"The sum is what things add up to," my father continued. "Everyone wants his or her life to add up to something. All the people in this cemetery, all the people that we're walking on, they all did lots of stuff, hoping to make the sums of their lives go higher and higher and higher. Maybe a few of them had sums that were very high, most of them had sums that were not so high. In every case, the gravestone is like a nail on that sum--not like the nail on your thumb, actually, but like the nails in a roof, the nails that say: no, house, you're not going any higher. Gravestones are like nails on a person's life, keeping the sum from getting any higher."

Often, he couldn't tell exactly at which level to speak to me, and so said things that made no sense on any level.

"I don't understand," I said.

"Okay. In a baseball game, there's a score, right? At the end of the game, each team has gotten a certain number of runs. The sum that I'm talking about in a person's life, that's like a score."

Something was stirring in me, a mature and morally serious version of the most childish emotion of all: impatience.

"Dad," I said. "What is the epiphany machine and where is my mother?"

"I'm getting to that," he said. "So the sum of one's life is the sum of everything you've done. And as you get a little older you start to realize that sooner or later you're going to end up here, in this cemetery or one exactly like it, and you want to make sure that your sum is as high as possible. The problem is that life is more confusing than a baseball game. In a baseball game, a run is a run and that's that. In life, sometimes you're not sure what counts as a run. Also, you don't know what the teams are. Or whether you're even playing. Sometimes you think you're playing and you're actually just sitting in the stands, watching other people play."


"Okay. All this means that you have to make up your own way of scoring. You have to decide what's important. For a lot of people, it's money. For a lot of other people, it's some kind of religious fulfillment. You know what the most important thing is to me?"

I shook my head. I knew what he was going to say, but I wanted to hear him say it.

"You are the most important thing to me. So whenever something good happens to you, or whenever I see you smile, or whenever you learn how to do something, that's like a run for me. When something bad happens to you, that's like a run for the other team. That's why I had to do what I did just now. Even though I didn't really hit you--it was really just a love tap, wasn't it?--I still felt horrible while I was doing it. I felt much worse than you felt, believe me. But the epiphany machine is very bad and I have to do whatever it takes to keep you safe from it. It's the sort of thing that could cause you to lose the whole game."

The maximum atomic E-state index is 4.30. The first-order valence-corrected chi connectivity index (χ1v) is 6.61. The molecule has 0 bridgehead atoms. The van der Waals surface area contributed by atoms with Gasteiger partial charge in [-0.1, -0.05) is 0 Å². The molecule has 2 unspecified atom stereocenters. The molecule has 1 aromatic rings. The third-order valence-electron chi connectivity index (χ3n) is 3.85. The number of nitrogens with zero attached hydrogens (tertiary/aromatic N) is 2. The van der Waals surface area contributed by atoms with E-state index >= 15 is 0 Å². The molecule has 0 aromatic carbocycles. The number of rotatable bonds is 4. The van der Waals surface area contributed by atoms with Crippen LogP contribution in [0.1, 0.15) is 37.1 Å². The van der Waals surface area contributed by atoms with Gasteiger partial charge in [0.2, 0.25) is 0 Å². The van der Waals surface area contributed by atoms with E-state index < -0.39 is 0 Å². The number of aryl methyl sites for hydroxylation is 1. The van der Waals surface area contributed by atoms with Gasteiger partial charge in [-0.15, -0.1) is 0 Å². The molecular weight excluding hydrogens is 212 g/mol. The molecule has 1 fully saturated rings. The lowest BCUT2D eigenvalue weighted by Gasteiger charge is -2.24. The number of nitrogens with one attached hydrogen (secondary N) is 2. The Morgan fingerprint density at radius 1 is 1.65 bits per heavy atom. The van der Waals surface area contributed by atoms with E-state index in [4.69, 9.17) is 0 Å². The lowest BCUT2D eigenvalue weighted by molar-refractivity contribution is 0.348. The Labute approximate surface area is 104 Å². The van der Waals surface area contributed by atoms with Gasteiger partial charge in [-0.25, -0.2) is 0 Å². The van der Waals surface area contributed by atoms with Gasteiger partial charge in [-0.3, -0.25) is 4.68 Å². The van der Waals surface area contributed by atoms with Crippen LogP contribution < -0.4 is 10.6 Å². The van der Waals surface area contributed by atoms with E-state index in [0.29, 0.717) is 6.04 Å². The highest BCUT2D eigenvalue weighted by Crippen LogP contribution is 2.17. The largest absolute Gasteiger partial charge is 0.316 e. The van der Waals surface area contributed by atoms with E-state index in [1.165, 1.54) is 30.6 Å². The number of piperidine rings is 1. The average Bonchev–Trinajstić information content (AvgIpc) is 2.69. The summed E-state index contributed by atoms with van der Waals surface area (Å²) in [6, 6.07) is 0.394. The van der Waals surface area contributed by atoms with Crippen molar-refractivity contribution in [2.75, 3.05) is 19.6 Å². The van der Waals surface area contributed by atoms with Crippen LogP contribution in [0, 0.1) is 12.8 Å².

"I'm saying that figuring out what's important in life and how to go about getting it is very difficult. Sometimes you get confused and you get tempted to just let other people make the rules. And some people are really happy to make the rules for other people. Adam Lyons, the man who runs the epiphany machine, is one of those people. There was a time when I let myself get confused enough that I let him write those words on me that you know aren't true."

"The epiphany machine writes things about people on their arms?"

"Exactly, my brilliant boy! I figured out that the machine was wrong. Your mother, on the other hand... well, Venter, it told her that she ABANDONS WHAT MATTERS MOST. You weren't born yet so she didn't know what matters most. Then you were born and she abandoned you."

"Why did she listen to the machine if you didn't?"

"That's the first question you should ask her if you meet her."

"I don't ever want to meet her."

"That shows that you are a very smart boy."

If I had actually been a very smart boy, I probably would have kept asking questions. At the very least I would have recognized his persistent flattery as a shutting-down of my curiosity no less violent than the slap. But I wanted his praise more than I wanted the truth.